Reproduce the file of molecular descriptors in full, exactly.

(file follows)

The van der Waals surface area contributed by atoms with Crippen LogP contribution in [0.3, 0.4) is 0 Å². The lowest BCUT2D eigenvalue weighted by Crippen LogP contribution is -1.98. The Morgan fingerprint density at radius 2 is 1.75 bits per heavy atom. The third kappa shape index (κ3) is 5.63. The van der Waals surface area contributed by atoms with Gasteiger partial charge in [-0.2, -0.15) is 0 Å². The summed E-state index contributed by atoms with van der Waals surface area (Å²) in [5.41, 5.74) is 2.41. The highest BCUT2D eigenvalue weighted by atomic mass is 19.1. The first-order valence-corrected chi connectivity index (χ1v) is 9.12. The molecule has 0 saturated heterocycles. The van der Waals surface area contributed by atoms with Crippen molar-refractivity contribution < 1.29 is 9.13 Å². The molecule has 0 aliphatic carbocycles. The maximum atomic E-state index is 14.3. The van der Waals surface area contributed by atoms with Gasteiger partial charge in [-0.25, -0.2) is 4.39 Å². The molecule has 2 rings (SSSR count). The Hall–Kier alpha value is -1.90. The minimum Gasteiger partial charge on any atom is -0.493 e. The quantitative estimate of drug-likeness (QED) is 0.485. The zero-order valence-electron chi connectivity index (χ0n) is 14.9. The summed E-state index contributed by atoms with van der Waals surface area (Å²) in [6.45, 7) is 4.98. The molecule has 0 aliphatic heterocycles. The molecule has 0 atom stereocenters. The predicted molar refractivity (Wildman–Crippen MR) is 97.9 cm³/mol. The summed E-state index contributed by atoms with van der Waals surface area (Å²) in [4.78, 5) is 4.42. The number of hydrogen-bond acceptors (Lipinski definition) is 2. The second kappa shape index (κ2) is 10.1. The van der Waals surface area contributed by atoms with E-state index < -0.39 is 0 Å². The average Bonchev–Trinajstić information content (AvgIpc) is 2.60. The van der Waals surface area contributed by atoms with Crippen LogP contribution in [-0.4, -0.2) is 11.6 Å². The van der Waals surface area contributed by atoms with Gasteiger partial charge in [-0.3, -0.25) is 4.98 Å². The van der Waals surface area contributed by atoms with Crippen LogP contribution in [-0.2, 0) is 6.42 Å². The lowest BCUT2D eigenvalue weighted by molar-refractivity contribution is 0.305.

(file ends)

The van der Waals surface area contributed by atoms with Crippen LogP contribution in [0.3, 0.4) is 0 Å². The lowest BCUT2D eigenvalue weighted by Crippen LogP contribution is -1.98. The Morgan fingerprint density at radius 2 is 1.75 bits per heavy atom. The third kappa shape index (κ3) is 5.63. The van der Waals surface area contributed by atoms with Gasteiger partial charge in [-0.2, -0.15) is 0 Å². The summed E-state index contributed by atoms with van der Waals surface area (Å²) in [5.41, 5.74) is 2.41. The highest BCUT2D eigenvalue weighted by atomic mass is 19.1. The first-order valence-corrected chi connectivity index (χ1v) is 9.12. The molecule has 0 saturated heterocycles. The van der Waals surface area contributed by atoms with Crippen molar-refractivity contribution < 1.29 is 9.13 Å². The molecule has 0 aliphatic carbocycles. The maximum atomic E-state index is 14.3. The van der Waals surface area contributed by atoms with Gasteiger partial charge in [-0.25, -0.2) is 4.39 Å². The molecule has 2 rings (SSSR count). The Hall–Kier alpha value is -1.90. The minimum Gasteiger partial charge on any atom is -0.493 e. The quantitative estimate of drug-likeness (QED) is 0.485. The zero-order valence-electron chi connectivity index (χ0n) is 14.9. The summed E-state index contributed by atoms with van der Waals surface area (Å²) in [6.45, 7) is 4.98. The molecule has 0 aliphatic heterocycles. The molecule has 0 atom stereocenters. The predicted molar refractivity (Wildman–Crippen MR) is 97.9 cm³/mol. The summed E-state index contributed by atoms with van der Waals surface area (Å²) in [4.78, 5) is 4.42. The number of hydrogen-bond acceptors (Lipinski definition) is 2. The second kappa shape index (κ2) is 10.1. The van der Waals surface area contributed by atoms with E-state index < -0.39 is 0 Å². The average Bonchev–Trinajstić information content (AvgIpc) is 2.60. The van der Waals surface area contributed by atoms with Crippen LogP contribution in [-0.4, -0.2) is 11.6 Å². The van der Waals surface area contributed by atoms with Gasteiger partial charge in [-0.3, -0.25) is 4.98 Å². The van der Waals surface area contributed by atoms with Crippen LogP contribution in [-0.2, 0) is 6.42 Å². The lowest BCUT2D eigenvalue weighted by molar-refractivity contribution is 0.305.